Rep. Beto O'Rourke, the Texas Democrat who came within a hairsbreadth of beating Sen. Ted Cruz in the midterm elections last month, came out on top in a recent poll of progressive activists.
An early straw poll held by the progressive group MoveOn.org found that O'Rourke was ahead of all of his potential challengers with 15.6 percent of respondents supporting his 2020 presidential candidacy, according to NBC News. He was followed by former Vice President Joe Biden with 14.9 percent, Sen. Bernie Sanders of Vermont with 13.1 percent, Sen. Kamala Harris of California with 10.0 percent and Sen. Elizabeth Warren of Massachusetts with 6.4 percent.
"While the race for the 2020 Democratic nomination for president remains wide open and MoveOn's endorsement is up for grabs, MoveOn members and progressives across the country are clear: They're looking for candidates who will rally voters around a progressive vision of building a country where every American can thrive — whether we're white, black, or brown, rich or poor," Ilya Sherman, executive director of MoveOn Political Action, said in a statement.
The news is especially bad news for Sanders, who in January 2016 won MoveOn's endorsement by an overwhelming 78 percent of the vote. Because Sanders remains a hero among progressives and, as the runner up in the 2016 primaries, would traditionally be considered the front runner in 2020, his inability to even top O'Rourke is an ominous sign when it comes to his hold on the progressive base.
"Amy and I have talked a little bit about next steps, and the conversation has started with family, and really has not gotten past that — what’s going to be best for our family. Our kids are 12, 10 and 8 now, and whatever we do, we want to be together. So being in El Paso makes just a ton of sense to us, just from that basis," O'Rourke told an audience last month when discussing his possible presidential plans.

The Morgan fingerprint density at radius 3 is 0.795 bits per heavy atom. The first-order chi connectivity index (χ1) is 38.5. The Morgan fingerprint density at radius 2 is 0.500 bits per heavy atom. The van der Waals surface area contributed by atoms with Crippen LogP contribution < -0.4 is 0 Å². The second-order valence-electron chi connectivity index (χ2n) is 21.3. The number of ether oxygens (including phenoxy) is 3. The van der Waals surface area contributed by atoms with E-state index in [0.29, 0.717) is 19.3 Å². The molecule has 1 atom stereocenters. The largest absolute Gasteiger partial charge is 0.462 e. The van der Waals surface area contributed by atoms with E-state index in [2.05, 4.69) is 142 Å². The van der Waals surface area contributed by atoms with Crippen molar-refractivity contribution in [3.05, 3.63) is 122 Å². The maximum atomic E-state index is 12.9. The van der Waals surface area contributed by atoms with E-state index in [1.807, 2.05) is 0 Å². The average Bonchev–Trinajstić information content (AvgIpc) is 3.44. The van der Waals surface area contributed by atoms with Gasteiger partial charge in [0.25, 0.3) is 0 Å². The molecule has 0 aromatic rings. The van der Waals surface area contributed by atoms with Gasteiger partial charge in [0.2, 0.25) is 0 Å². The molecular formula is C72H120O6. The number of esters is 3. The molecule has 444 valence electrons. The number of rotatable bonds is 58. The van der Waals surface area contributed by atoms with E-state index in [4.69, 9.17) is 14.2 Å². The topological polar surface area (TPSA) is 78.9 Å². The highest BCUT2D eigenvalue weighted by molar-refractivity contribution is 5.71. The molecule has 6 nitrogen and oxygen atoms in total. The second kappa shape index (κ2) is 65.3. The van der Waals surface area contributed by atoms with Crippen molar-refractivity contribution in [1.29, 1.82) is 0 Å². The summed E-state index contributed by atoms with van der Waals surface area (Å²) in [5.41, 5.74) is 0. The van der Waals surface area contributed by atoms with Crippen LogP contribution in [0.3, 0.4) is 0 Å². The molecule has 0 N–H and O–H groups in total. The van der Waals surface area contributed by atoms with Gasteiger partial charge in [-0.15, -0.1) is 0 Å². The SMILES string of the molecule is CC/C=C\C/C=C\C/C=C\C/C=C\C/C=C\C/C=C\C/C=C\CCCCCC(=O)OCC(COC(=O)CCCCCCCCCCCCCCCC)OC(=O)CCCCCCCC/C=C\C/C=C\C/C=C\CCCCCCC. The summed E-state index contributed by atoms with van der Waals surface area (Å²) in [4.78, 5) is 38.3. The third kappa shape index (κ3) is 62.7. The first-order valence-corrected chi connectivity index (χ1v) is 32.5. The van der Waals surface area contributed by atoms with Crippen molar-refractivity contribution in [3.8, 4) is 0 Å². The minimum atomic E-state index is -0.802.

He later added that he is "really interested in the direction that this country takes, want to be as effective as I can making sure that it goes in a positive direction and contributing in whatever way that I can. What form that takes — whether it involves running for office again, whether there’s something that I can do as just a citizen — I don’t know, we haven’t really been able to get our heads around that."
O'Rourke has become a favorite among Democratic Party donors since the 2018 Senate race, despite his loss, with investment banker Robert Wolf telling Politico last month that O'Rourke is held in very high regard among the individuals who help finance successful candidates.
"He’s game changing. If he decides to run, he will be in the top five. You can’t deny the electricity and excitement around the guy," Wolf told Politico.
He added, "I get the hype. I think there’s an incredible amount of excitement around Beto. A lot of people have comparisons around him and a Robert Kennedy or a Barack Obama. And the [Democratic] Party likes young, ambitious and aspirational."